The example below shows how one page is used for the three purposes of obtaining builders' tenders, having the prices provided, and valuing the work as it goes along.
1. Typical Schedule of Work page.
As sent to builder with blank columns for prices to be entered for the tender.
2. Typical Schedule of Work page.
As returned by builder with the quantity, the rate and the tender price for each item of work written in the middle columns.
3. Typical Schedule of Work page.
As used by the architect to value the works every fortnight. The percentage of the work item completed and its value, is entered in right hand columns in blue.
A project usually requires lists (schedules), of components to be installed, like windows, doors, sanitary appliances, ironmongery etc. It also needs schedules of the paint or the floor finish to be used in each room.
An example of a page of a Schedule of Windows and Doors for each room are shown on the right. and examples of a Finishes and .
Examples of a Finishes Schedule and a more technical schedule - a Schedule for Natural Ventilation requirements of the rooms - are shown below.
A page from a schedule listing the type and make up of the windows and external doors for a project.
A page from a schedule showing the finishes on ceiling, floor and wall for various room types.
A page from a schedule giving the rates of ventilation required for various rooms.
Reports for planning applications
Planning applications have to be accompanied by various reports in addition to the drawings. The number of these depend on the size and type of the project. Some are listed on the right.
Design & access
Design & Access Statement
Design & Access Statements explain the project in terms of how the design fits in with community, locality, the access arrangements for everyone, and can includes other environmental aspects. But additional reports may be required on the other aspects.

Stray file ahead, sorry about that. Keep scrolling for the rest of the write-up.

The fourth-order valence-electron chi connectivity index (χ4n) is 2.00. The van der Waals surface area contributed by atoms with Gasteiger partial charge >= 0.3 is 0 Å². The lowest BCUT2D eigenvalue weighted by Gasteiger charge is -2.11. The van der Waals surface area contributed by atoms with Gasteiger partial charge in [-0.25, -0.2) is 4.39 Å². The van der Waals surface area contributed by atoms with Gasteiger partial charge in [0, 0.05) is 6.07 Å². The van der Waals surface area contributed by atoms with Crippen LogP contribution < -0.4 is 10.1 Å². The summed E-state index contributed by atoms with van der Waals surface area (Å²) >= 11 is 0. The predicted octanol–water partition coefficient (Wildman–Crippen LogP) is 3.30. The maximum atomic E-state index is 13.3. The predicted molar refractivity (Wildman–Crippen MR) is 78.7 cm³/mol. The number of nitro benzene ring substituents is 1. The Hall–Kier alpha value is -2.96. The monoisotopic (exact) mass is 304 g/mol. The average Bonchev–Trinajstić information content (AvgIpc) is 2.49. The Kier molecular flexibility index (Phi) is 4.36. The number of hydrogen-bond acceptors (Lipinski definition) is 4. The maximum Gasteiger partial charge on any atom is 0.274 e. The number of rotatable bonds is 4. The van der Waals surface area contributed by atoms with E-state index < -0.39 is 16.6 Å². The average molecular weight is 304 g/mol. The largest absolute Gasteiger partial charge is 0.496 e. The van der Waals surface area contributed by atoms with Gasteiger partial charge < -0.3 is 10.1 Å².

The reports can be short and limited, or long and more comprehensive. We tend to make them comprehensive to avoid any danger of a planning refusal through insufficiently explaining the project's benefits.
Some pages for one project are shown below.
Flood Risk Assessment
Flood Risk Assessments are generally required and like Design & Access Statements can be perfunctory or rather more comprehensive. Again we prefer to err on the comprehensive side to help obtaining planning consent.
Some pages from a recent Flood Risk Assessment Report are shown below.
Planning report - Very Special Case
A recent community project had be sited on Metropolitan Open Land for various reasons, but was opposed by the planners. It necessitated extra effort in the form of writing a Very Special Case for the project which sought to demonstrate that the project complied with virtually all of the local policies except for the MOL one and no harm would be done, only benefit for the community. The Planning Committee gave consent to the project. Some pages from the Very Special Case Report are below.
Technical notes for clients
Sometimes clients need help when they come to make choices. The pages below were written to explain choices for lighting.
More to come
Here are two examples of reports written for the Government. One on construction industry training written whilst at the BRE and the other on airport infrastructure.
Report on training in the construction industry
Report to the Airports Commission on light rail for Heathrow
Report on the Boot House construction of Church Hall
Contact: Michael Buckley tel: +44 (0)7838 155739 eml: email@example.com